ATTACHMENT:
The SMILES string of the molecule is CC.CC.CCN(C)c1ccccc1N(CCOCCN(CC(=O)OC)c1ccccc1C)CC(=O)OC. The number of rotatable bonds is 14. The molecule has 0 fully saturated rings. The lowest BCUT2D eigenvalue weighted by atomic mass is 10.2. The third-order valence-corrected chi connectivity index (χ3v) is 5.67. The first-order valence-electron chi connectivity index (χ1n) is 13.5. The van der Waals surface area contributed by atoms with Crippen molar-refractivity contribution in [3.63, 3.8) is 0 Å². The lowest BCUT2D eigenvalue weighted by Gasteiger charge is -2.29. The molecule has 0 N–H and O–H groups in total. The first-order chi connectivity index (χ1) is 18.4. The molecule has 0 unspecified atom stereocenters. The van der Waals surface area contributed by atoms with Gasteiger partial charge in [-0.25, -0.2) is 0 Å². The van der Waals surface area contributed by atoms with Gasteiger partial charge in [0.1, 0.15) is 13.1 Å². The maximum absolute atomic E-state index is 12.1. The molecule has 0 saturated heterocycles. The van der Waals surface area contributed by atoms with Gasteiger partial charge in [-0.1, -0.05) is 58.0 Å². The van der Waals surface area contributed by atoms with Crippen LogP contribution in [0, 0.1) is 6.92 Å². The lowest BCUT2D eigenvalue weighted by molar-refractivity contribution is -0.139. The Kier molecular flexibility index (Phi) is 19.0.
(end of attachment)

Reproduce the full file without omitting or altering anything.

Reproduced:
The SMILES string of the molecule is CC.CC.CCN(C)c1ccccc1N(CCOCCN(CC(=O)OC)c1ccccc1C)CC(=O)OC. The number of rotatable bonds is 14. The molecule has 0 fully saturated rings. The lowest BCUT2D eigenvalue weighted by atomic mass is 10.2. The third-order valence-corrected chi connectivity index (χ3v) is 5.67. The first-order valence-electron chi connectivity index (χ1n) is 13.5. The van der Waals surface area contributed by atoms with Crippen molar-refractivity contribution in [3.63, 3.8) is 0 Å². The lowest BCUT2D eigenvalue weighted by Gasteiger charge is -2.29. The molecule has 0 N–H and O–H groups in total. The first-order chi connectivity index (χ1) is 18.4. The molecule has 0 unspecified atom stereocenters. The van der Waals surface area contributed by atoms with Gasteiger partial charge in [-0.25, -0.2) is 0 Å². The van der Waals surface area contributed by atoms with Gasteiger partial charge in [0.1, 0.15) is 13.1 Å². The maximum absolute atomic E-state index is 12.1. The molecule has 0 saturated heterocycles. The van der Waals surface area contributed by atoms with Gasteiger partial charge in [-0.1, -0.05) is 58.0 Å². The van der Waals surface area contributed by atoms with Crippen LogP contribution in [0, 0.1) is 6.92 Å². The lowest BCUT2D eigenvalue weighted by molar-refractivity contribution is -0.139. The Kier molecular flexibility index (Phi) is 19.0.